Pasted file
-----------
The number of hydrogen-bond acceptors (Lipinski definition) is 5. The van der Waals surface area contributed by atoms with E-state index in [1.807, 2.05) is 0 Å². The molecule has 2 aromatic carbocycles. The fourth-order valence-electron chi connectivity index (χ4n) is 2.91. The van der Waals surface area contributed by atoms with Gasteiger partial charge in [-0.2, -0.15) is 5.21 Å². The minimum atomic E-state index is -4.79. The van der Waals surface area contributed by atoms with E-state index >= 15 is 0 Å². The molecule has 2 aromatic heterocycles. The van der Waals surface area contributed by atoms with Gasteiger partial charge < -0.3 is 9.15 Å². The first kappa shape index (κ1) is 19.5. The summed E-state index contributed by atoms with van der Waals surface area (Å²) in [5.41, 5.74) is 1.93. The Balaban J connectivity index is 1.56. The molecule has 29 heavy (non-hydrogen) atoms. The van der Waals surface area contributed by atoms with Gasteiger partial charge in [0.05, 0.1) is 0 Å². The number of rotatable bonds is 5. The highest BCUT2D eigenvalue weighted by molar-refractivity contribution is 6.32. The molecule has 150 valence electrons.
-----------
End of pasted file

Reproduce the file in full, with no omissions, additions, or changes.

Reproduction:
The number of hydrogen-bond acceptors (Lipinski definition) is 5. The van der Waals surface area contributed by atoms with E-state index in [1.807, 2.05) is 0 Å². The molecule has 2 aromatic carbocycles. The fourth-order valence-electron chi connectivity index (χ4n) is 2.91. The van der Waals surface area contributed by atoms with Gasteiger partial charge in [-0.2, -0.15) is 5.21 Å². The minimum atomic E-state index is -4.79. The van der Waals surface area contributed by atoms with E-state index >= 15 is 0 Å². The molecule has 2 aromatic heterocycles. The van der Waals surface area contributed by atoms with Gasteiger partial charge < -0.3 is 9.15 Å². The first kappa shape index (κ1) is 19.5. The summed E-state index contributed by atoms with van der Waals surface area (Å²) in [5.41, 5.74) is 1.93. The Balaban J connectivity index is 1.56. The molecule has 29 heavy (non-hydrogen) atoms. The van der Waals surface area contributed by atoms with Gasteiger partial charge in [0.05, 0.1) is 0 Å². The number of rotatable bonds is 5. The highest BCUT2D eigenvalue weighted by molar-refractivity contribution is 6.32. The molecule has 150 valence electrons.